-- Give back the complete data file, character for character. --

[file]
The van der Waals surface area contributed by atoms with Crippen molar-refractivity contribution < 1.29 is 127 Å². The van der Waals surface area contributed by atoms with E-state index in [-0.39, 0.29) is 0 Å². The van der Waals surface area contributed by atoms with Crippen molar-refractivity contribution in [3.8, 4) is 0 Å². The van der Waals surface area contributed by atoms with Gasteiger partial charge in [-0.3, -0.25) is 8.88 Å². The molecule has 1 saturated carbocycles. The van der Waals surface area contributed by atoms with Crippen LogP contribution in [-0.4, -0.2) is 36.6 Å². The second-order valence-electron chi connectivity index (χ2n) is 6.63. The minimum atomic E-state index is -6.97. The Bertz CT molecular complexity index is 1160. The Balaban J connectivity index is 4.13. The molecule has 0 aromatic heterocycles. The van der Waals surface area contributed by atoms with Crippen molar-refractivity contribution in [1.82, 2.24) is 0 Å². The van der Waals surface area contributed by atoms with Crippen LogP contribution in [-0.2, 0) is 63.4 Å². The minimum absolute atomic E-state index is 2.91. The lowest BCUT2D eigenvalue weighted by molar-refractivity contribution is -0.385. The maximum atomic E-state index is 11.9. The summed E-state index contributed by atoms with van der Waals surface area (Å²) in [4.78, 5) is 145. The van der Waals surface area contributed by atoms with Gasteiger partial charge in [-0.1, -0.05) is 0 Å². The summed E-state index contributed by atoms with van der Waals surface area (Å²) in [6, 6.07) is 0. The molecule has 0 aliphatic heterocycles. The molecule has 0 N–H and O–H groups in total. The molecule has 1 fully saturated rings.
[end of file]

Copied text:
The van der Waals surface area contributed by atoms with Crippen molar-refractivity contribution < 1.29 is 127 Å². The van der Waals surface area contributed by atoms with E-state index in [-0.39, 0.29) is 0 Å². The van der Waals surface area contributed by atoms with Crippen molar-refractivity contribution in [3.8, 4) is 0 Å². The van der Waals surface area contributed by atoms with Gasteiger partial charge in [-0.3, -0.25) is 8.88 Å². The molecule has 1 saturated carbocycles. The van der Waals surface area contributed by atoms with Crippen LogP contribution in [-0.4, -0.2) is 36.6 Å². The second-order valence-electron chi connectivity index (χ2n) is 6.63. The minimum atomic E-state index is -6.97. The Bertz CT molecular complexity index is 1160. The Balaban J connectivity index is 4.13. The molecule has 0 aromatic heterocycles. The van der Waals surface area contributed by atoms with Crippen molar-refractivity contribution in [1.82, 2.24) is 0 Å². The van der Waals surface area contributed by atoms with Crippen LogP contribution in [-0.2, 0) is 63.4 Å². The minimum absolute atomic E-state index is 2.91. The lowest BCUT2D eigenvalue weighted by molar-refractivity contribution is -0.385. The maximum atomic E-state index is 11.9. The summed E-state index contributed by atoms with van der Waals surface area (Å²) in [4.78, 5) is 145. The van der Waals surface area contributed by atoms with Gasteiger partial charge in [-0.1, -0.05) is 0 Å². The summed E-state index contributed by atoms with van der Waals surface area (Å²) in [6, 6.07) is 0. The molecule has 0 aliphatic heterocycles. The molecule has 0 N–H and O–H groups in total. The molecule has 1 fully saturated rings.